This is a Good News column, and there’s hardly room for all of it!
Two Ministers Act on Their Promise
We reported in November that when we took Federal Minister Greg Hunt and State Minister Robyn Parker to the Hacking River at Audley, they pledged to work together for our ‘commendable’ call for World Heritage Listing of Royal National Park.
Such Listing, competing with scores of other claims across the Australian continent, depends on making a powerful case and then pushing it through multiple conditions that are fraught with possible delays.
Minister Parker, in a long letter to us, explains why (1) our case for Royal can’t be placed on the required Tentative List before 31 January 2015, then (2) Government can nominate Royal by 31 January 2016, and then (3) UNESCO’s WHL Committee has a mandatory 18 months to say yes by 30 June 208.
It’s a long process, to which a “dedicated project officer” will be appointed. [If any questions, ring Mike Patrick of NPWS 9542 0623, or email email@example.com]
Delight at Royal’s Field Guide!
“A quite brilliant book has appeared”, reported this column in February – the Linnean Society’s Field Guide to Royal National Park. Its 170 pages are wonderfully illustrated, including 300 clear-as-a-bell colour photos of flowers and plants.
The Teachers Federation President, Maurie Mulheron, has written in praise. Jim Heather, author of a book on Cronulla, says, “Send me six more – it’s a wonderful gift”. A copy to be sent to Canada has brought profuse congratulations.
Worth $50 commercially, it can be obtained by mail from the all-volunteer Linnaean Society, POI Box 82 Kingsford 2032, for $14.95 plus $3 postage.
Admiration for Judith Wright’s Birds!
She is Australia’s greatest woman poet, and her unforgettable “South of My Days” is probably taught in every school. Now, the National Library of Australia has published an 80 page Birds, Poems by Judith Wright.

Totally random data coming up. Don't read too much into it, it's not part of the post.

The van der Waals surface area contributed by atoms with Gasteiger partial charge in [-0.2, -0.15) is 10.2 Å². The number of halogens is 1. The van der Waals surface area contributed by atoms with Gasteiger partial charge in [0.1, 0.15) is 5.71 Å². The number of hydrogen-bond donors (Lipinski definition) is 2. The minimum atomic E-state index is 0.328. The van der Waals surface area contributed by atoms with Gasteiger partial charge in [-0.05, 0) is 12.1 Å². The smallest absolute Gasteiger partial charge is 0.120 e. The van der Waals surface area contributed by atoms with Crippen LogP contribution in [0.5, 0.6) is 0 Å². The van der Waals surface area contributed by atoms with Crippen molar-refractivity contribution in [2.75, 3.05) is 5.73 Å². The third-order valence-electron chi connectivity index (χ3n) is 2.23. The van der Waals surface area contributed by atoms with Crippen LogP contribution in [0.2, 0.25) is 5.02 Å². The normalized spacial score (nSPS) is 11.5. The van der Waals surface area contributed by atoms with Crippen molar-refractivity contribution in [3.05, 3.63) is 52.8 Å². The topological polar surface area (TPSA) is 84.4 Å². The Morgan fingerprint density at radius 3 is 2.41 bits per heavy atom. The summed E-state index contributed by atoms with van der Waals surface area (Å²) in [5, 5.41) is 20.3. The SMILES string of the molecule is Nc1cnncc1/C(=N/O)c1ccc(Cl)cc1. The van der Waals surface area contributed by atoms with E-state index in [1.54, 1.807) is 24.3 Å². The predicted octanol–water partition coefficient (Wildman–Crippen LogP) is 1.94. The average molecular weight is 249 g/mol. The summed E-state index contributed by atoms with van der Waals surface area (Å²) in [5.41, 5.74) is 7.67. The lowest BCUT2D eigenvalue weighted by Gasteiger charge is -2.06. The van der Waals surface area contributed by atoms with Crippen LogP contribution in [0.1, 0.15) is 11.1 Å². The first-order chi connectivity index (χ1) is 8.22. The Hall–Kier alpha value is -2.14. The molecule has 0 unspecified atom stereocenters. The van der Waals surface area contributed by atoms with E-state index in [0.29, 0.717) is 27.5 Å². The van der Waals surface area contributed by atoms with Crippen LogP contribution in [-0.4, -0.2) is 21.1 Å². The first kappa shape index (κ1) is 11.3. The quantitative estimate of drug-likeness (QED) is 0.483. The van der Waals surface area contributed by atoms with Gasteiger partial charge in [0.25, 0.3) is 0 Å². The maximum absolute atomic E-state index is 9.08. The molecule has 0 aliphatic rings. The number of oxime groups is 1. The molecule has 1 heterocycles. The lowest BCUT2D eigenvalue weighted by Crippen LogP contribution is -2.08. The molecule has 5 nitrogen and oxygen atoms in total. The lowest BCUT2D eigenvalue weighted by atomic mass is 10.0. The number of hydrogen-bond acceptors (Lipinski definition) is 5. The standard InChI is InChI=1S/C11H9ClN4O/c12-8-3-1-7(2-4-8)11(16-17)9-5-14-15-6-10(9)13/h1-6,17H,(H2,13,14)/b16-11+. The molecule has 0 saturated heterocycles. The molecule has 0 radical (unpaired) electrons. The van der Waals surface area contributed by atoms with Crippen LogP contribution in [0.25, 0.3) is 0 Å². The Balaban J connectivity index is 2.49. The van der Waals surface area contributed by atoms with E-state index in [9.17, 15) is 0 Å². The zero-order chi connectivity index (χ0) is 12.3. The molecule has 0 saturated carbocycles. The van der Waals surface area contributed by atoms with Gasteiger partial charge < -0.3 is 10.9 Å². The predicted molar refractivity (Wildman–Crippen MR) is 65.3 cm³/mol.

Each of its 35 poems/birds has an accompanying colour photo or painting and the book is introduced sensitively by Judith’s daughter Meredith McKinnup. So much is quotable; for example “Wagtail”, a bird we’ve all thought delightful.
So elegant he is and neat
from round black head to slim black feet!
He sways and flirts upon the fence
his colour clean as innocence…
Sweet-pretty-creature – yes, but who
is the one he sings it to?
Not me – not you.
The furry moth, the gnat perhaps,
on which his scissor-beak snip-snaps.
Another great present for a friend!
A Welcome to Lovely Oatley Park!
Sydney should know Oatley Park along with the Harbour Bridge and Opera House. But many don’t. So Oatley Fauna and Flora Conservation Society has produced three great brochures to tell the world.
Here are the park’s “Native Plants”, its “birds”, its “Walking Tracks”. Some 45 hectares, traversed by easy walks that reveal vistas of Georges River and Lime Kiln Bay, and diverse bird life, and ever-changing plant communities.
Look it up in a street guide: only a 15-minute walk from Oatley Railway Station, it has available parking and quiet spaces for picnicking. (Consult www.off-oatleypark.com)